3-1, Diego Costa seven goals in five.

But no leap this time.

For the middle period of the second-half, we purred. Although Oscar was not heavily involved, he treated us to several impudent back-heels, including one on goal. Eden Hazard was full of fire and fun. The difference compared to our limp first-half show was huge.

Mourinho replaced the hat-trick hero Diego Costa with new signing Loic Remy, who is taller and leaner than I remembered him last season. Obviously, Diego Costa was given a fine sending off as he left the pitch :

“Diego! Diego! Diego!”

Remy soon shot over the bar, but he looked undeterred and confident.

When Gomis was substituted by the Swansea manager Garry Monk, many in the Stamford Bridge crowd clapped him off. I joined in. This is a rare occurrence these days and I think it was great; Lord Attenborough would have approved I am sure.

Eden Hazard then ran and ran and ran at the bewildered Swansea defence before abruptly stopping, then turning, then setting up Oscar to, in turn, play the ball to the substitute Remy. I watched as the ball was met with a confident swing of the right leg. In my mind, after the events of the previous twenty minutes, a goal was a foregone conclusion.

4-1.

You beauty.

There was still time for a final twist, with Chelsea’s defence sleeping and a goal for Shelvey, who neatly rolled the ball past Courtois after a defence-splitting pass from substitute Bony.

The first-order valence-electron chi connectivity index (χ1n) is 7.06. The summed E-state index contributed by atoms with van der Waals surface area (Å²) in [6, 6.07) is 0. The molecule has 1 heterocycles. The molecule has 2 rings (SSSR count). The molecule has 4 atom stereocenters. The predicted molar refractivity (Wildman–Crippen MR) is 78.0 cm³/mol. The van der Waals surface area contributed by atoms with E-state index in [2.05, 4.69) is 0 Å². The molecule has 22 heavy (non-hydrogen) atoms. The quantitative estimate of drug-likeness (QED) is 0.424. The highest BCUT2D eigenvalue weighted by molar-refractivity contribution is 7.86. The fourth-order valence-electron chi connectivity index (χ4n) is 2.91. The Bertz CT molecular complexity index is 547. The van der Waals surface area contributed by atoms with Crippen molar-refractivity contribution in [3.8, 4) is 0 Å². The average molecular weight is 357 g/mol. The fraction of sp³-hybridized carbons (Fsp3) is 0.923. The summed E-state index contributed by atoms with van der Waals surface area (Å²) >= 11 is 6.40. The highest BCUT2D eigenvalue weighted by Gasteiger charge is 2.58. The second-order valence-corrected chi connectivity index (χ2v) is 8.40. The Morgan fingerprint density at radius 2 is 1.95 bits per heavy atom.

What a great game of football. Swansea City are a fine team. I genuinely wish them well this season.

Meanwhile, their fans over in the far corner had the last word as the game entered the last few minutes.

“4-2 and you still don’t sing.”

On the drive home, the three of us were full of cheer after the events of the day; dropped points for City, Arsenal and Tottenham, then three dropped points for Liverpool.

It had been a great day.

The season is only four games old, yet we are already five points up on our strongest rivals, Manchester City, who we meet at The Etihad next Sunday.

But first, Schalke on Wednesday and that Champions League anthem.

See you there.

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2 thoughts on “Tales From A Rhapsody In Blue